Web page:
Student Academic Counseling, Career Advising, and Mentoring
Effective academic counseling, career advising, and mentoring foster student success and are an integral part of the institutional environment. Academic counseling provides students with clear pathways for successful and timely completion of their academic goals, through either degree or certificate programs at two-year colleges or transfer to four-year colleges or universities. Career advising provides information about a wide variety of employment opportunities available in chemistry-based careers. Mentoring leads to successful completion of educational and career goals.
Advisers, counselors, and faculty members should help students develop educational goals and guide their professional development via networking opportunities, confidence building, and career planning. A strong collaboration among chemistry faculty, counselors, and advisers at the institution and their contacts at local high schools, receiving institutions, and employers should be fostered and sustained in order to increase students’ successful matriculation, transfer, job placement, and achievement of career goals.
In addition to fostering healthy mentoring relationships between students and faculty, programs should create opportunities for students to build relationships with each other in order to foster the development of a community of learners that gives students the support and sense of belonging necessary to succeed academically. Such opportunities may include study groups, ACS student chapters, or student research.
Advisers, counselors, and faculty members should provide information about combining a basic chemistry education with studies in other disciplines. For example, a major in chemistry with supporting work in biology is good preparation for students planning careers in medicine, dentistry, or pharmacy. In addition, many careers in the chemical industry, government, and other areas are open to graduates who have a solid background in chemistry combined with other disciplines, such as computer science, law, economics, environmental science, library science, history, literature, or philosophy.
Given their regular interaction with students, content knowledge, professional background, and community contacts, faculty members can be particularly effective mentors, especially if they maintain communication with employers and four-year institutions. Faculty members should encourage students to consider the career options available within chemistry and support efforts to engage students from underrepresented minorities.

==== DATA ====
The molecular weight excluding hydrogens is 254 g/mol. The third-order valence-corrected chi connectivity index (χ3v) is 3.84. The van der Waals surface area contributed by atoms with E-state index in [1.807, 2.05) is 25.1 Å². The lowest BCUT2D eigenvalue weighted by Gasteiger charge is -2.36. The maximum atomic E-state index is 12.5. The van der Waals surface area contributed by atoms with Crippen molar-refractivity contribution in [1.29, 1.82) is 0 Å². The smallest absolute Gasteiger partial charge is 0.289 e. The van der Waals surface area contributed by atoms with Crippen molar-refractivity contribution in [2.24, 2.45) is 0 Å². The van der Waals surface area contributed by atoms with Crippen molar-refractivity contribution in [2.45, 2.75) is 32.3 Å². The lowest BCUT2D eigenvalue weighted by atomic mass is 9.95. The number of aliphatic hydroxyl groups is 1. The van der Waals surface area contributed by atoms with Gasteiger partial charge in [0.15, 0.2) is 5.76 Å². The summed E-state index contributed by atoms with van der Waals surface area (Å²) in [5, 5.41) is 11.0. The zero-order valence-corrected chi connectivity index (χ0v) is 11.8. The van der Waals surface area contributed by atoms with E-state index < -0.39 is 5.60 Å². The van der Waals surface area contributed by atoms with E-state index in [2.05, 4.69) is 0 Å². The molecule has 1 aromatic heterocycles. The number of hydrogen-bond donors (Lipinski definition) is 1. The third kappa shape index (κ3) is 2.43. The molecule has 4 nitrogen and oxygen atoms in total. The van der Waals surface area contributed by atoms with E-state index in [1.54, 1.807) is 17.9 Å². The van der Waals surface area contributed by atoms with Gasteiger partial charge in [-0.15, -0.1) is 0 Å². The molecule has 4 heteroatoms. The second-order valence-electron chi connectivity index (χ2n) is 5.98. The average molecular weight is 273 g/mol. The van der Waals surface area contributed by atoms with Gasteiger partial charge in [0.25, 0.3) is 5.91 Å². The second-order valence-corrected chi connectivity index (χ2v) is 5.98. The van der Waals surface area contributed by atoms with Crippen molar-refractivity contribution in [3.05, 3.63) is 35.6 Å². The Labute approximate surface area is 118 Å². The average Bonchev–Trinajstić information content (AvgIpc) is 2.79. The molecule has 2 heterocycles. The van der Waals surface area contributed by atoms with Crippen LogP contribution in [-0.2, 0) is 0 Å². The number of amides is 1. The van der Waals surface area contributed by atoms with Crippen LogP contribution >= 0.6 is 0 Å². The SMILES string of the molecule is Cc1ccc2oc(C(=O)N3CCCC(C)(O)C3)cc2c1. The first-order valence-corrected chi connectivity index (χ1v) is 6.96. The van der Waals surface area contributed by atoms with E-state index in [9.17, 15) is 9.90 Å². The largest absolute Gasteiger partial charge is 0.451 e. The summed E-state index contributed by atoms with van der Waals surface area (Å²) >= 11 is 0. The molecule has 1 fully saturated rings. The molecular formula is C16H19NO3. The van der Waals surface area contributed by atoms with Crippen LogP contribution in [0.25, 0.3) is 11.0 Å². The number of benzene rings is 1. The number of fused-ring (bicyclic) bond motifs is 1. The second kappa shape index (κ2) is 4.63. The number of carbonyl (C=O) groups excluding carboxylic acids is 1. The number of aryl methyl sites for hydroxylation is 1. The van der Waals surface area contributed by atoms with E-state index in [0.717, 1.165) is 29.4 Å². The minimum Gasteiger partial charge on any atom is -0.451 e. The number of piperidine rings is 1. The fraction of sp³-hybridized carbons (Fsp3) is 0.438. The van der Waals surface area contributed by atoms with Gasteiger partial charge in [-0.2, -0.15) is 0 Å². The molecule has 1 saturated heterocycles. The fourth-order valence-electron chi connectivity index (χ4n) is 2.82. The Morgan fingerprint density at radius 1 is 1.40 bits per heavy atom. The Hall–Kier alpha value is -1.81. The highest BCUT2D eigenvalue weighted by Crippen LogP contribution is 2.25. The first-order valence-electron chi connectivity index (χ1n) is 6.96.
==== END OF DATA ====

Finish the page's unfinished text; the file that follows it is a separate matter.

Faculty should be intentional about creating the opportunities for mentoring relationships to occur. While mentorship can take many forms, faculty members engaging students in research are well-situated to provide exceptional mentoring opportunities, as well as to prepare students for successful academic transfers and transitions into the workplace; such research can be an enriching experience for faculty members as well. Faculty members can also guide students toward industrial or government mentors and encourage participation in internships or cooperative education experiences.
Two-year college administration should foster an environment that supports faculty in their mentorship efforts. Faculty members serving in formal mentoring programs should be compensated or given reassigned time.
Academic counselors should be disciplinespecific and provide current information with respect to the most efficient route for completing a certificate or associate’s degree, or for transferring to a four-year program. Effective counseling includes discussion of:
- Course prerequisites and skills needed for program completion
- Transfer to higher education or entry into the workforce, as appropriate
- Completion of all terms of required sequential courses (such as the general chemistry sequence and the organic chemistry sequence, if appropriate)
- Mathematics and other science sequences
Career advisers provide guidance for a student’s development, networking, confidence building, and career planning; effective advisers are knowledgeable about current and future chemistry-based employment opportunities. Both counselors and advisers should encourage students with strong interests and abilities in chemistry to continue their educations in the chemical sciences.
Two-year colleges should use discipline-specific counselors and advisers to promote familiarity with chemistry and chemistry-related programs and to facilitate articulation with four-year college programs and industry. Both advisers and counselors should communicate with two- and four-year college faculty and community employers to assist students in developing educational plans within the curriculum of the institution that will lead to successful academic transfer or to employment.
Counseling and advising may be the responsibility of college personnel or of faculty as part of their job descriptions. Faculty members serving as advisers or counselors should be compensated or given reassigned time.